Medicare Advantage plans earned a windfall $1.14 billion in added profits in 2005 because they spent less than projected on medical care for beneficiaries, according to a Government Accountability Office report released by Rep. Pete Stark (D-Calif.).
The GAO reported that projected medical spending for Medicare Advantage plans was 90.2% of total medical costs in 2005, but actual spending was 85.7%. This resulted in a profit margin increase of, on average, 5.1% of total revenue, or about $1.14 billion. Several unnamed outlier plans made up more than half of that added profit, according to the GAO.
This GAO report is evidence of the waste and abuse in the Medicare Advantage program, said Stark, chairman of the House Ways and Means health subcommittee, in a written statement. Stark is urging the Senate to approve cuts to the Medicare Advantage program through a bill that passed Tuesday in the House with a veto-proof majority.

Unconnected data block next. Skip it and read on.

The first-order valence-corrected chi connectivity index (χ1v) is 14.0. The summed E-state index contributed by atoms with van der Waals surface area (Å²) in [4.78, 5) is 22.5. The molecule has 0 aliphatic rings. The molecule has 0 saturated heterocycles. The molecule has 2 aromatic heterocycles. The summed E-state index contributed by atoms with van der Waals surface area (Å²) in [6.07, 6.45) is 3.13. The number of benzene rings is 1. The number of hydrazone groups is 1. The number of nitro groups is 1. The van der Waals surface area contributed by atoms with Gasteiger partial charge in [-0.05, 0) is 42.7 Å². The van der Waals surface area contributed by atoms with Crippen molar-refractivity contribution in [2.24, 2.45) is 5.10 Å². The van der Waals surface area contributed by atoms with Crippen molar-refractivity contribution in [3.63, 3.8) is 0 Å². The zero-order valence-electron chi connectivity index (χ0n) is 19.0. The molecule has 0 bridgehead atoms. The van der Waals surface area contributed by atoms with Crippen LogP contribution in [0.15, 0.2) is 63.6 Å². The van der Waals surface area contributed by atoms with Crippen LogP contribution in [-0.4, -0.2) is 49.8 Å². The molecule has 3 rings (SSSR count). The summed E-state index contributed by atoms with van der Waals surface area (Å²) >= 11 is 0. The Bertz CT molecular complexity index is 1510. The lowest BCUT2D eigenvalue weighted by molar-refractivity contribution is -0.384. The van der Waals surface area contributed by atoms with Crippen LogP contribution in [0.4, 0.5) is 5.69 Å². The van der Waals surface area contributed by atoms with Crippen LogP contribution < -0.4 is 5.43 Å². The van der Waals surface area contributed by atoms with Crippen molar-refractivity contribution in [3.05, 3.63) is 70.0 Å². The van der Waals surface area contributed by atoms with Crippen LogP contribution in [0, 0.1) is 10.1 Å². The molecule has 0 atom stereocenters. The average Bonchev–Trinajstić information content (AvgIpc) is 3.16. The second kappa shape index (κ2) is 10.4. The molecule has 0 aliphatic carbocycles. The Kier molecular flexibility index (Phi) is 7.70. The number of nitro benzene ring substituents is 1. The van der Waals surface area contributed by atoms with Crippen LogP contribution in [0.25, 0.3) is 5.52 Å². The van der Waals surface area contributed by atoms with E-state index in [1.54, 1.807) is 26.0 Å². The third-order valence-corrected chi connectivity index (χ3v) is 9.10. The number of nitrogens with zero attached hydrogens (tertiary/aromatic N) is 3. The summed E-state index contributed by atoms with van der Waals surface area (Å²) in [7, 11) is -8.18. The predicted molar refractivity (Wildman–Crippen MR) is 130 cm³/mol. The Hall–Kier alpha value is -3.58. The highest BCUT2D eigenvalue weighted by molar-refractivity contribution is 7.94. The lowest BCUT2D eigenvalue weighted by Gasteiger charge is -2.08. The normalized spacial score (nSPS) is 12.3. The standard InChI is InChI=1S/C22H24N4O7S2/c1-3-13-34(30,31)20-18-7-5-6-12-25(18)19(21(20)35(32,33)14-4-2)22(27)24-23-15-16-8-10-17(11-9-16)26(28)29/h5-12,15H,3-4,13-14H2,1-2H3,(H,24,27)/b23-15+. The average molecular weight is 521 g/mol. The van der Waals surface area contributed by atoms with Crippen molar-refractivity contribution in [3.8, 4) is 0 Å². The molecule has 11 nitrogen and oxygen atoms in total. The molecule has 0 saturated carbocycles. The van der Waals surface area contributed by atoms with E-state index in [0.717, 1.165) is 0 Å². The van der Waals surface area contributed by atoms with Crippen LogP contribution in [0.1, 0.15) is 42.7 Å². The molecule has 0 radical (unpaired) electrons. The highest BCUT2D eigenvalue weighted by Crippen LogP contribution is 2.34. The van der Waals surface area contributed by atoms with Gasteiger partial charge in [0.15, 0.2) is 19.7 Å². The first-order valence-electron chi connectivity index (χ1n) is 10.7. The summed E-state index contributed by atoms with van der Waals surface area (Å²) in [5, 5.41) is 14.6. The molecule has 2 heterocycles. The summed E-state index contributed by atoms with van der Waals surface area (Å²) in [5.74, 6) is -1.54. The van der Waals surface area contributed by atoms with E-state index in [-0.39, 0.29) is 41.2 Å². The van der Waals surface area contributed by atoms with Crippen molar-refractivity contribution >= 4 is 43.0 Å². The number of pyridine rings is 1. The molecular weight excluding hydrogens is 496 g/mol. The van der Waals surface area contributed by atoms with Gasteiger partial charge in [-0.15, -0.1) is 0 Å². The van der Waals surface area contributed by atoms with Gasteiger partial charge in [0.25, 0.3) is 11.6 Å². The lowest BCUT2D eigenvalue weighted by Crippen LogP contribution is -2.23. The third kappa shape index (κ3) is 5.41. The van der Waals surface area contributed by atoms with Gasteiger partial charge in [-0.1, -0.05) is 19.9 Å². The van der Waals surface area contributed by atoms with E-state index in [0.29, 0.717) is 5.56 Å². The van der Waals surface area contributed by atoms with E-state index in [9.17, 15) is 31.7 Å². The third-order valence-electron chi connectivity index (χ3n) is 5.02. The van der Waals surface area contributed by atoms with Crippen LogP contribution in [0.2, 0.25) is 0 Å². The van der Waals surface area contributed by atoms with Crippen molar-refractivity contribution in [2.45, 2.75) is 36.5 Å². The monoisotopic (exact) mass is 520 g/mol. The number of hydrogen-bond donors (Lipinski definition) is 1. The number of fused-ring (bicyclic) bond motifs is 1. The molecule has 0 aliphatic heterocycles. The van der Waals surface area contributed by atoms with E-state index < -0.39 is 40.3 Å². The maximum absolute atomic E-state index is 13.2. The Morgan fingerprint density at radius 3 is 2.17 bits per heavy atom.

Americas Health Insurance Plans, the trade group for health insurers, opposes the bill, saying that it will lead to higher costs, fewer choices and reduced benefits for the 10 million seniors enrolled in Medicare Advantage Plans.
Separately, the Treasury Department released new guidance on health savings accounts, including detailed rules on eligibility, contributions, debit card requirements, rollovers from other HSAs, and prohibited transactions, such as borrowing funds from the account or using those funds as security for a loan. -- by Rebecca Vesely
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